Form 24 - Central Health Register

Form 24 - Central Health Register

Deskera Content Team
Deskera Content Team
Table of Contents
Table of Contents

Is your industrial setup regulation-compliant?

It is a common myth that factories need only the premises, equipment, and labor to be set up. In truth, a lot of paperwork is involved.

Every factory has an employee roster of the staff, labor, and floor crew involved. Since factory work involves risk of injury, danger to life upon an accident, and occupational hazards, the government enacted The Factories Act, 1948 to protect the health, life, and welfare of factory workers by way of regulating the provisions and work environment at factories. This act determines the roles and responsibilities of the factory managers in maintaining a safe working environment for those employed on the floor.

For instance, there was a recent incident in a Gujarat cement factory where, due to spillage of raw material, one worker lost his life while two others were injured. It is for events such as these that the Factories Act has been put in place; to ensure the wellbeing of workers at a factory.

The Factories Act, 1948 has since been subjected to certain amendments, which synchronize perfectly with the changing needs of the workers with the nature of employment and job requirement.

There are several registers, rosters, and records that the factory management needs to keep updated in order to ensure their compliance with The Factories Act, 1948. One of these forms is related to the health records of the workers – Form 24. This form is better known as the Central Health Register of workers and records the condition of health of the workers from the date of joining till the day they quit.

Let’s understand a bit more about this Act and the forms related to it through reading about:

  • What is The Factories Act, 1948?
  • What are The Forms Related to The Factories Act, 1948?
  • What is Form 24?

What is The Factories Act, 1948?

The Factories Act, 1948, officially came into effect on the first day of April 1949. It was enacted to create safe, sanitized, and health-conscious working conditions for the workers at a factory. Since the work environment at factories involves intense labor, harsh conditions and the risky nature of jobs, it was necessary to put compliance parameters in place to ensure the safety, wellbeing, and health preservation of the workers therein.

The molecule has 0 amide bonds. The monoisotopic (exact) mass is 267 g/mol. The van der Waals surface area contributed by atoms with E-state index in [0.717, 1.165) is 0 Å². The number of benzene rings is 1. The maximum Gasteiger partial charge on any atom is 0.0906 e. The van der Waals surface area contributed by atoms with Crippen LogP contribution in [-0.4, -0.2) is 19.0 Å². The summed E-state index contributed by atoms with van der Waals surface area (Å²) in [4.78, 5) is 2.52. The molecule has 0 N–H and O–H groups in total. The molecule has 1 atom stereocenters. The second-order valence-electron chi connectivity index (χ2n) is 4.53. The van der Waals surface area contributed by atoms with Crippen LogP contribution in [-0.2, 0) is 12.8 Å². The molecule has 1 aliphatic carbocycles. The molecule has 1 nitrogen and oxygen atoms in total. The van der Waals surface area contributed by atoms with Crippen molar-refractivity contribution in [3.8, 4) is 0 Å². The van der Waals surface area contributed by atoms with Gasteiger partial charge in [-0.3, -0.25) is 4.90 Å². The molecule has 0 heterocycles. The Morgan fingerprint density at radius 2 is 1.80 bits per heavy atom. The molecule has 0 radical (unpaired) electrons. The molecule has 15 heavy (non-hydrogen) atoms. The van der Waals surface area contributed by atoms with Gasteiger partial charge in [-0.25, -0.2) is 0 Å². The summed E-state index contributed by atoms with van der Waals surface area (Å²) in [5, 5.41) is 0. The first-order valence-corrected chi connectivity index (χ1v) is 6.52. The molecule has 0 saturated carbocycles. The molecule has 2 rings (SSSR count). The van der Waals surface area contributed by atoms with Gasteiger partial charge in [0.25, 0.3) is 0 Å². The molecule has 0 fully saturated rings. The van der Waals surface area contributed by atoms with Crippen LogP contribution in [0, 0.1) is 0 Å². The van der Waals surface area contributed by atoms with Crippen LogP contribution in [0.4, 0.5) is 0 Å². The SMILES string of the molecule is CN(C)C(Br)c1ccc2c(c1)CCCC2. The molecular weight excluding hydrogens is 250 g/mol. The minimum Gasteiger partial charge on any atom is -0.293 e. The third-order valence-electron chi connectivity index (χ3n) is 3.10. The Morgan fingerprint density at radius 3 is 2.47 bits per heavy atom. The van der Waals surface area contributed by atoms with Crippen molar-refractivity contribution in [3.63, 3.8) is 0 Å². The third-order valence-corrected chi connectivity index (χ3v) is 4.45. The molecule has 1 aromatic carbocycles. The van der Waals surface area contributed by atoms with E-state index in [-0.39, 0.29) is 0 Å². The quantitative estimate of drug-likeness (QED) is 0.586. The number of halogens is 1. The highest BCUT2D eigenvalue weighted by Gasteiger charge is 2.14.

The Factories Act, in 11 distinct chapters, lays down the foundation and framework of the protocol required to be followed at factories. Each chapter covers a different aspect of factory work, which can be understood as follows:

  • Chapter 1 - This chapter outlines the interpretation, powers, approvals, licenses, and other aspects of the Act
  • Chapter 2 - This chapter is dedicated to outlining inspections, eligible inspectors, dedicated medical staff for the establishment
  • Chapter 3 - This chapter is dedicated to the health aspect of workers, delineating compliance towards, health, waste disposal, ventilation, dust, fumes, overcrowding, lighting, spittoons, latrines, etc.
  • Chapter 4 - This chapter covers the safety requirement of the factory area, like proper fencing around dangerous equipment, hoists, lifts, casing, self-acting machines, safety officers, and a lot more detail
  • Chapter 4A - This chapter covers the compliance related to hazardous processes
  • Chapter 5 - This chapter is dedicated to marking welfare provisions in place for the workers
  • Chapter 6 - This chapter clearly talks about the working hours of workers
  • Chapter 7 - This chapter is dedicated to the conditions of employment of young persons
  • Chapter 8 - This chapter lists down the annual leaves and wages

The other chapters are dedicated to special provisions, penalties, and other compliances that factory owners need to meet.

It is of utmost importance that factory owners adhere to the compliances mentioned in the Act to avoid being subject to penalties; more importantly, to give the workers a humane working environment.

The Factories Act, 1948 entails quite a long list of forms to fill out and registers to maintain, including form 24. Let’s take a look at the forms involved and what needs to be filled in.

  • Form 1 - This form involves an application you need to submit to extend, construct or repurpose any building for use as a factory
  • Form 2 - You fill out this form under the Factories Act in order to either register for a license or to get it renewed for the year
  • Form 4 - In case there is a change of Manager of the factory, this form needs to be filled out and submitted
  • Form 5 - This form is a certificate of fitness for every employee of the factory to deem them fit for factory work
  • Form 9 - This form is a detailed account of the workers of a factory that work near or on the machinery in motion at a factory
  • Form 14 - This form is a register of compensatory holidays given to factory workers